By Rebecca Rachmany, ICO whitepapers, distributed leadership Following a second successful event, it’s fair to say that the DGOV Council is gathering momentum, regardless of the ups and downs of the crypto market. DGOV is the unofficial foundation for everything around decentralized governance. The group runs a growing Wiki, a regular newsletter, a lively telegram
By Rebecca Rachmany, ICO whitepapers, distributed leadership
Following a second successful event, it’s fair to say that the DGOV Council is gathering momentum, regardless of the ups and downs of the crypto market. DGOV is the unofficial foundation for everything around decentralized governance. The group runs a growing Wiki, a regular newsletter, a lively telegram group, and most recently, a series of gatherings where people engage in deep discussions on all aspects of decentralized governance.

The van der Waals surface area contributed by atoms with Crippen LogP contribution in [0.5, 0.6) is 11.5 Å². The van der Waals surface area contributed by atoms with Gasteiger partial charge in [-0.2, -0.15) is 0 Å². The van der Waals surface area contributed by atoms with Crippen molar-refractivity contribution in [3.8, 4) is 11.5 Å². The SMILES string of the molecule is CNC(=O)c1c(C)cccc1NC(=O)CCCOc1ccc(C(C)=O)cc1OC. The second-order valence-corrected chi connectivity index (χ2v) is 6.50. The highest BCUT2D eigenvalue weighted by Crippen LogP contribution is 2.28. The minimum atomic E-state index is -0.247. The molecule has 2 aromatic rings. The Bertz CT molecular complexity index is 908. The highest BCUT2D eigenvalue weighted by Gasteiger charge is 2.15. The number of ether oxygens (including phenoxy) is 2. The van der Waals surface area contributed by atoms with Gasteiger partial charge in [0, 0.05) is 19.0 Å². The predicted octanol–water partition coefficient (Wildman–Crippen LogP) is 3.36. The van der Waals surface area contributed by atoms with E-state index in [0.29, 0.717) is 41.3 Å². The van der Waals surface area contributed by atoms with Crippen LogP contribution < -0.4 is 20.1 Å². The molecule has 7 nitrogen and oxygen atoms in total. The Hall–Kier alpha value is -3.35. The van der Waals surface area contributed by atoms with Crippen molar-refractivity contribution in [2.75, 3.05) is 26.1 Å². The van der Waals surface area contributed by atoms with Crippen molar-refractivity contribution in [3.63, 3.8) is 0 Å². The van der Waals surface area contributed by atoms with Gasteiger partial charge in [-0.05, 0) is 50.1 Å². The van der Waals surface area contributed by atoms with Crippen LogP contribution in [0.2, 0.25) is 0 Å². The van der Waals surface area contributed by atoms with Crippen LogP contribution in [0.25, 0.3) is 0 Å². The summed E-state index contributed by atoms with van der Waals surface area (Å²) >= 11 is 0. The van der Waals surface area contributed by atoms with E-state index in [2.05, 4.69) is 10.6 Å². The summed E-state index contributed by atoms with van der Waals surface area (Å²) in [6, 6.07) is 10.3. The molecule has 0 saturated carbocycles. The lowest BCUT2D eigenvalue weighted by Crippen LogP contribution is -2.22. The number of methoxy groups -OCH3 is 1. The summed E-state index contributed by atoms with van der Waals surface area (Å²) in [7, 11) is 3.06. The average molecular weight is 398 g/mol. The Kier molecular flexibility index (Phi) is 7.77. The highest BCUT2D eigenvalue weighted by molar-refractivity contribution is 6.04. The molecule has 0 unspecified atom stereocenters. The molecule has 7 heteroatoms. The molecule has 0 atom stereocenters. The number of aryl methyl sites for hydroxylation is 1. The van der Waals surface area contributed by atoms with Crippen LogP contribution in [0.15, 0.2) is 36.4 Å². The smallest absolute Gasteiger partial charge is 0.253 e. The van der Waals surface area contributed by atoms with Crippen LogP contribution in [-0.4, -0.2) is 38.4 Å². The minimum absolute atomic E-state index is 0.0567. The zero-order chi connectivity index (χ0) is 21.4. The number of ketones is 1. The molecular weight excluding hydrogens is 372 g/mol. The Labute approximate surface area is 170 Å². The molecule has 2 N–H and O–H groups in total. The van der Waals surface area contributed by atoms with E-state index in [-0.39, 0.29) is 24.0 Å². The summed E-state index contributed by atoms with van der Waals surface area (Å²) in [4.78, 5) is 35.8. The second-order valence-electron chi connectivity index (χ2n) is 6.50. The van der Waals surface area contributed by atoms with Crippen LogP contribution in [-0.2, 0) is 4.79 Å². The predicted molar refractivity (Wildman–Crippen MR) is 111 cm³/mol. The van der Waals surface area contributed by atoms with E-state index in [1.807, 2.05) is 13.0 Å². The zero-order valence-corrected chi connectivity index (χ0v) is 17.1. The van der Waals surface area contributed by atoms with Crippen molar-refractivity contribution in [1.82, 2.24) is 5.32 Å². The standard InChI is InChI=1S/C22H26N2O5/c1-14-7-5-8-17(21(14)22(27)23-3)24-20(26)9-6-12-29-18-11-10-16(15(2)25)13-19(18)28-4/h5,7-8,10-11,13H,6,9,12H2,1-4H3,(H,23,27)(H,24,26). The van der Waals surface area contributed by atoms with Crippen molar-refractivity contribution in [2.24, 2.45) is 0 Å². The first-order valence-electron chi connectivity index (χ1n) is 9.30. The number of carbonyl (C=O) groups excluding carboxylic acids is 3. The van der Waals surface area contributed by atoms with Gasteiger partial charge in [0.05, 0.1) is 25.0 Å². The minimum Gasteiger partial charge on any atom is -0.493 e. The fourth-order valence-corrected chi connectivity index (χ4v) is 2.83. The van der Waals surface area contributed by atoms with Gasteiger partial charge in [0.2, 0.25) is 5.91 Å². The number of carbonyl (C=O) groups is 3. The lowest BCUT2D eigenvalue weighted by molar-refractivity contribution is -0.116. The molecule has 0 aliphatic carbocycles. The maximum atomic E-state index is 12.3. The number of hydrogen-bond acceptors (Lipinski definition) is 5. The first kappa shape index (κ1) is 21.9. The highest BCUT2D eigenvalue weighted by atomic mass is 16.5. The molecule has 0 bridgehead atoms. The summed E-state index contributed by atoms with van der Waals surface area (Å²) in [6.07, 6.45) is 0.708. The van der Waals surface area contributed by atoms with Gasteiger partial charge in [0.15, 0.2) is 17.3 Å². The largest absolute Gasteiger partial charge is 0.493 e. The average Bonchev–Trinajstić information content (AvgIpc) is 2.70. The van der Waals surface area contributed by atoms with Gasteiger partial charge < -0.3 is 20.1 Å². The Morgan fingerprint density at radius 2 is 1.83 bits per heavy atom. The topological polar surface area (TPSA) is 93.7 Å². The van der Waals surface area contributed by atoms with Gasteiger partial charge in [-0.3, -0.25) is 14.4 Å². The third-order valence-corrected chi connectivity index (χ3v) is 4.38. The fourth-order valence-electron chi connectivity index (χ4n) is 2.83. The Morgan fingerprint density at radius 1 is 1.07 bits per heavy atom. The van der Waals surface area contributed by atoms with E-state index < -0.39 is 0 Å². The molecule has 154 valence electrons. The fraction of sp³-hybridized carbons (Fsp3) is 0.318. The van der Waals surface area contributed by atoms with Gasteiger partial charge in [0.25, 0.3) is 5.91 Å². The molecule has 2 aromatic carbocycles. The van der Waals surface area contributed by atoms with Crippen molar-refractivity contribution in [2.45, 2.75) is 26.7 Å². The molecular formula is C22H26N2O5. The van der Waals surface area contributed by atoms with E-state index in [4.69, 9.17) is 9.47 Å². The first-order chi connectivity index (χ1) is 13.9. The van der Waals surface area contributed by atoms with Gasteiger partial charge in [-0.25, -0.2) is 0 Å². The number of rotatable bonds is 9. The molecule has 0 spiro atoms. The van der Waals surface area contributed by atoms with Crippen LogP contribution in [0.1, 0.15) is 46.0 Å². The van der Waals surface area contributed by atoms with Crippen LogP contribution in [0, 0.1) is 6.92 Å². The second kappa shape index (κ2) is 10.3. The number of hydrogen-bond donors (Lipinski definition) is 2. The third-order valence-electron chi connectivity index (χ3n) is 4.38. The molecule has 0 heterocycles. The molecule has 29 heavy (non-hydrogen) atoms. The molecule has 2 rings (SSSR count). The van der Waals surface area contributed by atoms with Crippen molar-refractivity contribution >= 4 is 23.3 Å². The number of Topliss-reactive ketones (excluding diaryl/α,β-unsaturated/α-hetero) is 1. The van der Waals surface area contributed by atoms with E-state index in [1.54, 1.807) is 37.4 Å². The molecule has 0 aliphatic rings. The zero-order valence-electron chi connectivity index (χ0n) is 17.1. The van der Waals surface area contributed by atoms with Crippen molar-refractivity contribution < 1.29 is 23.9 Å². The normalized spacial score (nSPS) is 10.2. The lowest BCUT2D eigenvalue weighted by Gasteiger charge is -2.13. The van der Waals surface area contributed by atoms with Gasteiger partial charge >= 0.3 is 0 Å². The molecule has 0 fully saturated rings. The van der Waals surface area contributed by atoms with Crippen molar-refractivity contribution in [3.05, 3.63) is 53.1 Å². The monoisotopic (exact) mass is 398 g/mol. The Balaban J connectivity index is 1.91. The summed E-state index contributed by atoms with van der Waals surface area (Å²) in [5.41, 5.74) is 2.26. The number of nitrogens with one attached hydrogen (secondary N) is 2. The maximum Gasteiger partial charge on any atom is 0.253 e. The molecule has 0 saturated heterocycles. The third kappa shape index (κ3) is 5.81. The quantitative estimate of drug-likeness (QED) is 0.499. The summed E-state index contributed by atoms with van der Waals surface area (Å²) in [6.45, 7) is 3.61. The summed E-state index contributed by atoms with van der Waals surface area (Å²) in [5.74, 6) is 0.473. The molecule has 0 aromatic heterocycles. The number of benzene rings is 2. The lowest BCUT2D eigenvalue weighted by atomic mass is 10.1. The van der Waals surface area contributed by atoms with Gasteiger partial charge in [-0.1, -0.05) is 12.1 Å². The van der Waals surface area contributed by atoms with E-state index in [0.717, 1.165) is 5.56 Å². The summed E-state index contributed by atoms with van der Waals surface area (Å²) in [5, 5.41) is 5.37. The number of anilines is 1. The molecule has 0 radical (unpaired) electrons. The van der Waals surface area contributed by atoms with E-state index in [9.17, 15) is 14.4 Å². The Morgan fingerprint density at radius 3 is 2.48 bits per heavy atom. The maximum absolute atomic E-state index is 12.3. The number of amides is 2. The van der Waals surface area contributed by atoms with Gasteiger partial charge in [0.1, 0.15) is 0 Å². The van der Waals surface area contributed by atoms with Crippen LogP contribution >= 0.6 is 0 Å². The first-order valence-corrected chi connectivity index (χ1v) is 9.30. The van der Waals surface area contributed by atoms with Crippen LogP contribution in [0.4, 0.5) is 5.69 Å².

The first Dgov Council was a sold-out affair in Berlin preceding Aracon in January, and the most recent event, DGOV Assembly Paris following EthCC showed the sustainability and popularity of the model. The DGOV events are lightly facilitated, with the facilitators setting up the times for sessions, but the participants self-generating the topics and sessions themselves. Attending the DGOV event is a participatory experience.
What is a DGOV Meeting like?
“The self-organizing aspect kept the group alive,” said Morshed Mannan, PhD researcher, Leiden Law School. “You felt you needed to contribute, and more or less, everyone did.” In the DGOV events, there is no differentiation between the audience and the presenter. Talks are done in roundtable fashion, and though the person who proposes the discussion is the moderator, as often as not, the moderator speaks less than the other participants.